Google Instant: How will it Impact Your Search Campaign?

On September 8th, Google unveiled the latest and greatest in search technology. It started with a ton of hype, with the search giant sending an email to reporters and tech journalists saying it was an event they “didn’t want to miss”. Did it live up to expectations? Oh, yes it did.

What is it?

Google Instant aims to take some time off the average 9 seconds it takes for a searcher to query any given term. Using a technologically innovative AJAX interface, it displays query results almost instantly without having to hit “search”. The focus is on providing useful, relevant results to the user in a minimal amount of time.

Impact on users

After entering just one or two letters, it displays a results page directly under the search box. Users are able to quickly and easily get suggestions on what to search for based on Google predictions. Predictions are based on popularity, and, from what we’ve seen here at Johnson Direct, personalized and local search. As a brief example, anyone in the Milwaukee, WI area searching for “s” will get “summerfest” as the first result, whereas anyone outside the area would most likely get “sears”.

Impact on marketers

Marketing 101 would say that if you want to get in front of users then optimizing for shorter length keywords will produce far greater results than longer-term traffic with 4 or more words. Not so fast. We’ve written at length before about developing optimized web content and a new Conductor research report shows the same holds true after Instant: relevancy is still king.

Looking at the compiled results above, we can see that not much has changed in terms of visits by keyword length. Shorter term traffic in the sample has remained constant, as has traffic with 4 or more words. Results were compiled from 10 high-traffic Conductor client websites across multiple verticals before and after Instant’s launch. While 10 high-traffic websites doesn’t say much about search results as a whole, it’s safe to say that the results do indeed have meaning.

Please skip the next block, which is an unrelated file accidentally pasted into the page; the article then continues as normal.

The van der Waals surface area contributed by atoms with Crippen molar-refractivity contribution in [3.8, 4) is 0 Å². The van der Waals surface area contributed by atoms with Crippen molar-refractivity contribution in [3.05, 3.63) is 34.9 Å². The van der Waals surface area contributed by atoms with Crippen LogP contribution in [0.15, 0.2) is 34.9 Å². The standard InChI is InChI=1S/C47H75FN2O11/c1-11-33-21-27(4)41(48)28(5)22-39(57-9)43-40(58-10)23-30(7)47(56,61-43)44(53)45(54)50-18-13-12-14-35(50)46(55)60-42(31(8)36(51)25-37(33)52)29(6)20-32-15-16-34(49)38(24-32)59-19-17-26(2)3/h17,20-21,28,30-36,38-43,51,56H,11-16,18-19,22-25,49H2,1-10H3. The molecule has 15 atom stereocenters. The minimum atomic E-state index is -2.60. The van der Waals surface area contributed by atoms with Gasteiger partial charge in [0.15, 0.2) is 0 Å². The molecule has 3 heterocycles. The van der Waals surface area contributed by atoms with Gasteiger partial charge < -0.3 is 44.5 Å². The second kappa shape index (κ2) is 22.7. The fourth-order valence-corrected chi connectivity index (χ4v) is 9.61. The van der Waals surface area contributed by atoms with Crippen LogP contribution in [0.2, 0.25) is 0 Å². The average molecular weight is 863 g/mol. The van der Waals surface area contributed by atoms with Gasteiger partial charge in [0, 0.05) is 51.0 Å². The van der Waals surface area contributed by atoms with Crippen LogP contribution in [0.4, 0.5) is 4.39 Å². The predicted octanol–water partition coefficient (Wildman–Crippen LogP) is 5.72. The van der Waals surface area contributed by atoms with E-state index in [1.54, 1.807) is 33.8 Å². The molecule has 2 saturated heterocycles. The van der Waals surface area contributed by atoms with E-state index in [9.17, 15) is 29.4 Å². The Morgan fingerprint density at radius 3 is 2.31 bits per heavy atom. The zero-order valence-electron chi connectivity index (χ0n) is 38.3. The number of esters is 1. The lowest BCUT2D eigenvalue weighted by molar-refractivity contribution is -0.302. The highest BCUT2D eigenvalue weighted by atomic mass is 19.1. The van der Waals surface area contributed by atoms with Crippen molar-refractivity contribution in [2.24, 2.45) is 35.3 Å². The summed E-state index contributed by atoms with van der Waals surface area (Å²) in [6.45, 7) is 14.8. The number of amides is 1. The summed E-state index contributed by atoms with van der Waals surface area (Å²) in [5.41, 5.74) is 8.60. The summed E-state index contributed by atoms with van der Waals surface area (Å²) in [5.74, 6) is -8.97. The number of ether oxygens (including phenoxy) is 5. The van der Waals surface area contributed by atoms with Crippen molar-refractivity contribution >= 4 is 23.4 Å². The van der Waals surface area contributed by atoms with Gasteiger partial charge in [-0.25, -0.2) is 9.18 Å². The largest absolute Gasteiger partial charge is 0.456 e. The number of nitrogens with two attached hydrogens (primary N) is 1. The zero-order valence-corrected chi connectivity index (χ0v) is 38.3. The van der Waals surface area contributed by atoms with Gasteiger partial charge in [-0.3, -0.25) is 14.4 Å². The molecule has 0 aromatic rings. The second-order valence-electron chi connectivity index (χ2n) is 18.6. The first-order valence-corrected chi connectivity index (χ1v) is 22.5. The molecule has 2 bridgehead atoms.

So wait, what should we change in our strategy to adapt?

The short answer is: nothing. As with any change in the Google algorithm, you need to analyze how it’s affecting your website. Don’t focus on aggregate data like the info graphic above. Sure, as a whole, Google Instant may not negatively impact your search strategy but I’m sure there are some cases where websites are getting the short end of the stick (see Google May Day Update).

The best advice we can give is to follow the same principles you have in the past:

  • Ensure your site has an intuitive information architecture and clean URL structure
  • Focus on developing relevant, informational content for your users
  • Optimize on-page elements like title tags, page headings, and meta descriptions
  • Build a competitive link portfolio by distributing content and sharing on social networks

1 Comment

  1. Another component of “Google Instant” has now launched in most areas and will impact search marketing. Google users are already seeing a little magnifying glass next to search results. When the user clicks on one it reveals a thumbnail of the page and activates the same behavior as a rollover for all results. The user can then quickly rollover the icons or even just the search result to “scroll through” thumbnails of pages. This presents a new challenge to search marketing and web design on the whole.

    We are now presented with a new user abandonment process. A user can rollover the icon, make a determination about visiting and move on without ever clicking through. This new Google product raises the bar for establishing credibility through sparkling visual design. Studies indicate that users establish an opinion of a brand by viewing its website for only 1/20th of a second. Now they don’t even have to click through to do that – they can rollover your thumbnail and move on based on a subconscious cognition that the site or brand isn’t trustworthy. Worse yet if they are searching on a term that shows your competitors they are now only a rollover away; so if their sites look more credible you may just loose a customer to them without them even clicking through to you well-thought-out, content rich site.

    The second challenge is how do we track this? The jury is out on whether an old school process could measure this – placing a trackable graphic (a transparent pixel or any other graphic will do) at key parts of all landing pages. This would, in theory, provide us with a new measurement matrix. It could show us how many users loaded the thumbnail image and didn’t click through. This may not in fact work though as it appears that Google is actually displaying a cached “snapshot” of the page, not the compiled html and graphics (gulp).

    Lastly it’s notable that for some reason the thumbnails do not display Flash at this time. There goes that beautiful marketing header / image rotation / product wizard / user-type navigation you worked so hard on. Better at the very least get a graphic behind that thing that will show a complete image in the Google thumbnail.

    Would it be interactive marketing if things didn’t constantly change?

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